I really hated running. Every step I would run I would be reciting a mental mantra of “I hate this. I really hate this. I haven’t even run a minute? How can that be? How am I ever going to finish? I’d look like an idiot if I stopped now. Do I care if I look like an idiot? Why do I keep doing this to myself?”
Those thoughts kept me occupied and if I hung in there, I usually would meet my goal for the day. I went from where a minute seemed to be a day to where I could run a 45-minute span without stopping and say “Yes!”
While I never got that “runner’s high” others have talked about (does it really exist?), there were moments of pleasure and certainly of accomplishment. But still, progress or not, overall I hated it.
So why did tears come to my eyes when my doctors and physical therapist (a total of four medical professionals before I believed them) told me I couldn’t run anymore and I realized they were serious? I would have thought that if someone told me that there would be tears of joy. The tears were sadness. And frustration. No one was more shocked by my attitude than I was.
It turns out running brought good things to my life.
- I could run in my own neighborhood, or on the treadmill in my own house, whenever it fit my schedule. No gym membership or time schedule was required. It required good shoes, but little else in the way of equipment. There was little room for excuses.
- I lost weight. This never happened to the same degree from other work-outs.
- I don't typically hold onto a lot of stress, or so I think. When I finished a run, I realized there was more stress than I knew, but it was left on the road.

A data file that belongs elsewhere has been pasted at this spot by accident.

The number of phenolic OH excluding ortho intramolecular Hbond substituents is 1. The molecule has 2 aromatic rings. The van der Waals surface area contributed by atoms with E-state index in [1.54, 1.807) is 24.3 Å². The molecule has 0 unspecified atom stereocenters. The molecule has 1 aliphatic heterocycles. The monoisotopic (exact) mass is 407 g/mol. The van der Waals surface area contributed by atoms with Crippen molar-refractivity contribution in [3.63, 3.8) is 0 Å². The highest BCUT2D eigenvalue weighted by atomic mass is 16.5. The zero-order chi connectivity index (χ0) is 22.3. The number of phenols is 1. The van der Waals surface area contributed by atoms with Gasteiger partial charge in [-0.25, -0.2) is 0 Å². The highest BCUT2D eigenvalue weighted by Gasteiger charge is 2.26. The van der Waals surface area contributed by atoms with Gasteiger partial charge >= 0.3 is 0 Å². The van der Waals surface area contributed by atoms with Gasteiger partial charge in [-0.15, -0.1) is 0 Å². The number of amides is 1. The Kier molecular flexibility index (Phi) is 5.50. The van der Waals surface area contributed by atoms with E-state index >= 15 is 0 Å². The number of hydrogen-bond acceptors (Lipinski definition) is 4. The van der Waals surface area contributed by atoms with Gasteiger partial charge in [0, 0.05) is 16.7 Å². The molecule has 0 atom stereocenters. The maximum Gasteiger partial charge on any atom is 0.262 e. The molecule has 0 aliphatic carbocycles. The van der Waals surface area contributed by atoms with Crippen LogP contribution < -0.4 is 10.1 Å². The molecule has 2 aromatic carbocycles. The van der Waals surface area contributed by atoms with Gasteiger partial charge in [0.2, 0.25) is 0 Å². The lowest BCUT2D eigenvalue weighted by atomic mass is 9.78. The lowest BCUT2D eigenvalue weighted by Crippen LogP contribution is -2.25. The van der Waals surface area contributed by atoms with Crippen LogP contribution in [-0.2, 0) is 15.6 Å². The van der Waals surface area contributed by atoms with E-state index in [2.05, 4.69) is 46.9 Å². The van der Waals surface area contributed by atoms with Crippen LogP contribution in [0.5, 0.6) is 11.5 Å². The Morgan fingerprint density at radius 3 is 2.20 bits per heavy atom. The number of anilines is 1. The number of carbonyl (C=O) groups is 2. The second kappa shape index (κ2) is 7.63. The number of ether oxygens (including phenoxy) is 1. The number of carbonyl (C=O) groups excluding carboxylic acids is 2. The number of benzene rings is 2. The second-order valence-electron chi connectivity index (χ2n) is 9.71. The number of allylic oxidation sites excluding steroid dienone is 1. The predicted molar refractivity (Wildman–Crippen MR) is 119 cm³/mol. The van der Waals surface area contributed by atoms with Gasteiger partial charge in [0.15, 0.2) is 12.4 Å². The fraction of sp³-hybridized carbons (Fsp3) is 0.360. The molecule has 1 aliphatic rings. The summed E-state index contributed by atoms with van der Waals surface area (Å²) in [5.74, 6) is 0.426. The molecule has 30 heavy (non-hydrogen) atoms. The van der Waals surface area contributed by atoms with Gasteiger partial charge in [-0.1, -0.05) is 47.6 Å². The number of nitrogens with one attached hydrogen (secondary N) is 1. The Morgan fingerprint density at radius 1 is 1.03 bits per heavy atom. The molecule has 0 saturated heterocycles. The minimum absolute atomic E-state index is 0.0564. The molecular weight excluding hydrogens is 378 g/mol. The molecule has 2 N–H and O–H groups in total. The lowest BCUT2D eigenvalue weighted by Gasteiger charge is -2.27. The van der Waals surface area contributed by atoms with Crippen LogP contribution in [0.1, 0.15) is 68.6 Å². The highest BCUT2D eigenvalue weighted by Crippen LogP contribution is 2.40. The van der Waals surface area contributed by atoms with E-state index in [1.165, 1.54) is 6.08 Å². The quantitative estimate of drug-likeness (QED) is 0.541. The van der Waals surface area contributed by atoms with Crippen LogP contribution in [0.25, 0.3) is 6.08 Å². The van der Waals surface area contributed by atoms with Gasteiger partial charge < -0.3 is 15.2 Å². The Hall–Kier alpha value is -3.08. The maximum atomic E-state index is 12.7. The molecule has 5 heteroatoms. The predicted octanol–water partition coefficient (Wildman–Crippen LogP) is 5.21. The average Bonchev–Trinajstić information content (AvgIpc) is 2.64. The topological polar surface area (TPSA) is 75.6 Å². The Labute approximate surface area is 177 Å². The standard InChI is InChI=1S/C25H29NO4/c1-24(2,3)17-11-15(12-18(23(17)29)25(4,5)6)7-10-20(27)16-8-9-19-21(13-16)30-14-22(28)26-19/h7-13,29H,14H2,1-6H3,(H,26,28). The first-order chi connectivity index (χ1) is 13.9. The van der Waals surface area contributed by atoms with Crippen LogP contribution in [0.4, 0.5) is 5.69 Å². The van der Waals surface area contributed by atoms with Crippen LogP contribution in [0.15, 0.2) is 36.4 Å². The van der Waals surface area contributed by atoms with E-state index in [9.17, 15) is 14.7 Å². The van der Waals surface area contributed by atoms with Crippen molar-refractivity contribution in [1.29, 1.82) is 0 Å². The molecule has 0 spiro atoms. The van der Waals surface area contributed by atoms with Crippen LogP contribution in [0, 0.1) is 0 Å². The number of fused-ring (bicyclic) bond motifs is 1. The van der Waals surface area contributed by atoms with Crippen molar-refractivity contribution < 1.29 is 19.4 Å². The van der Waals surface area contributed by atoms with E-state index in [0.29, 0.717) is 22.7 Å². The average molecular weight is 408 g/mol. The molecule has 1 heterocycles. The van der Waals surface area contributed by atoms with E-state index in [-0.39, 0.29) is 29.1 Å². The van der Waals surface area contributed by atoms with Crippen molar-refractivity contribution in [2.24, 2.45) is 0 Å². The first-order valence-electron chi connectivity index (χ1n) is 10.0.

- I got to spend quality hang-out time with friends. My friends and I had long conversations as we ran to pass the time and encouraged each other in many areas of our lives.
- I met new friends by joining online support groups. To this day I am still friends with many of those folks.
- My running girlfriends and I did every silly race we could find. We wore tutus, did color runs where we had colored chalk thrown all over us, were chased by zombies, scaled obstacles, and rolled in the mud. I still see those pictures and laugh and only remember the fun. None of the pain or frustration. (But there was some pain. And frustration.)
- I learned I could do so much more than I expected of myself. One day I would think a goal was impossible. I’d try it again the next day and would glide right through.
- I learned the value of consistency. Progress was stalled when I took too many days off in a row. It was easier to quit when I missed a few days and it was not a priority. This made me hesitant to miss many days.
- But the biggest impact running had on my life was the work it did on my brain. While my mind ran that tape of negative messages, the actual run negated them.
Running reminded me that my mind can be my enemy. It is often a liar.
- My mind tells me I can’t do things that I later prove that I can.
- My mind tells me that I’m not good enough, don’t have what it takes to succeed, that I am not athletic and that athleticism is something you are born with….or not (I, of course, was “or not”…it said).
- My mind tells me obstacles are insurmountable.
- My mind tells me that I am all I ever can be….that I won’t get better and, if anything, I will regress as I age.
- My mind doesn’t always respect me, and I would say that it even hates me sometimes.
The truth is that we’re way more amazing than the limits of our minds.
You’ve heard the saying “What the mind can conceive, you can achieve.” Another lie. We can achieve so much more than we ever can imagine.
A lot of us have minds full of negative messaging. I think some is innate. Biology predisposes us to think in a certain way. Think of depression. Think of our attitudes after a sleepless night. Think of the hormones of adolescence. or menopause. They mess with the way we think.
Some of us have spent a lifetime hearing negative messaging from those around us. Some purposely say negative things about us, yes, but the vast majority don’t. Or wouldn’t if they knew the impact they really have on us.